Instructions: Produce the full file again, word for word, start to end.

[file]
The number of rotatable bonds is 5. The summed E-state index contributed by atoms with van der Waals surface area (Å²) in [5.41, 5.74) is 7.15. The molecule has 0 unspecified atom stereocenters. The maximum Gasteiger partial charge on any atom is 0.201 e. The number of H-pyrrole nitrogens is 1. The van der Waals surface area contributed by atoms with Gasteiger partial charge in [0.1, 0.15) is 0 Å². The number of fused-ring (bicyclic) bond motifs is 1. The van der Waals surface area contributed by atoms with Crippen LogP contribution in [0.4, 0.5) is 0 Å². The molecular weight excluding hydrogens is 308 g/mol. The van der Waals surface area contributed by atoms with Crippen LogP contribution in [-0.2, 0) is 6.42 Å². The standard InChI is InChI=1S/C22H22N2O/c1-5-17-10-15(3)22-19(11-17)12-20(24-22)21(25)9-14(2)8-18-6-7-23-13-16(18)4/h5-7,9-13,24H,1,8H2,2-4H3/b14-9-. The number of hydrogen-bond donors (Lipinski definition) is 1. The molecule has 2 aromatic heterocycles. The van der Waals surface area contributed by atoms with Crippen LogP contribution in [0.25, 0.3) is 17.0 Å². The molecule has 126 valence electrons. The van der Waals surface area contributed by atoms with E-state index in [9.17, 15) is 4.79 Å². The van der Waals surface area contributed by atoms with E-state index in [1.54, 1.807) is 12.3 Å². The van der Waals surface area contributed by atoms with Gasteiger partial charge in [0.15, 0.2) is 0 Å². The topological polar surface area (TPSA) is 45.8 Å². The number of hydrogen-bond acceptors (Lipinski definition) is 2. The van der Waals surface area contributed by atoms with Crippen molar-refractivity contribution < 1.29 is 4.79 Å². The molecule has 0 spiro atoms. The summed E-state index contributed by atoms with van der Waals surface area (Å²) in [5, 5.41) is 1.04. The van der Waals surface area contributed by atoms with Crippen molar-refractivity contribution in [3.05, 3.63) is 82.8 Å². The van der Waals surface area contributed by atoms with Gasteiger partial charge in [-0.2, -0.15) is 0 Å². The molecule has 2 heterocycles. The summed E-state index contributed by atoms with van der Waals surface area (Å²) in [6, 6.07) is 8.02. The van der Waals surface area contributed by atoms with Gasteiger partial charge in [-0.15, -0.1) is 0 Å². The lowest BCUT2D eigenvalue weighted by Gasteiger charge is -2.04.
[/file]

The number of rotatable bonds is 5. The summed E-state index contributed by atoms with van der Waals surface area (Å²) in [5.41, 5.74) is 7.15. The molecule has 0 unspecified atom stereocenters. The maximum Gasteiger partial charge on any atom is 0.201 e. The number of H-pyrrole nitrogens is 1. The van der Waals surface area contributed by atoms with Gasteiger partial charge in [0.1, 0.15) is 0 Å². The number of fused-ring (bicyclic) bond motifs is 1. The van der Waals surface area contributed by atoms with Crippen LogP contribution in [0.4, 0.5) is 0 Å². The molecular weight excluding hydrogens is 308 g/mol. The van der Waals surface area contributed by atoms with Crippen LogP contribution in [-0.2, 0) is 6.42 Å². The standard InChI is InChI=1S/C22H22N2O/c1-5-17-10-15(3)22-19(11-17)12-20(24-22)21(25)9-14(2)8-18-6-7-23-13-16(18)4/h5-7,9-13,24H,1,8H2,2-4H3/b14-9-. The number of hydrogen-bond donors (Lipinski definition) is 1. The molecule has 2 aromatic heterocycles. The van der Waals surface area contributed by atoms with Crippen LogP contribution in [0.25, 0.3) is 17.0 Å². The molecule has 126 valence electrons. The van der Waals surface area contributed by atoms with E-state index in [9.17, 15) is 4.79 Å². The van der Waals surface area contributed by atoms with E-state index in [1.54, 1.807) is 12.3 Å². The van der Waals surface area contributed by atoms with Gasteiger partial charge in [0.15, 0.2) is 0 Å². The topological polar surface area (TPSA) is 45.8 Å². The number of hydrogen-bond acceptors (Lipinski definition) is 2. The van der Waals surface area contributed by atoms with Crippen molar-refractivity contribution < 1.29 is 4.79 Å². The molecule has 0 spiro atoms. The summed E-state index contributed by atoms with van der Waals surface area (Å²) in [5, 5.41) is 1.04. The van der Waals surface area contributed by atoms with Crippen molar-refractivity contribution in [3.05, 3.63) is 82.8 Å². The van der Waals surface area contributed by atoms with Gasteiger partial charge in [-0.2, -0.15) is 0 Å². The molecule has 2 heterocycles. The summed E-state index contributed by atoms with van der Waals surface area (Å²) in [6, 6.07) is 8.02. The van der Waals surface area contributed by atoms with Gasteiger partial charge in [-0.15, -0.1) is 0 Å². The lowest BCUT2D eigenvalue weighted by Gasteiger charge is -2.04.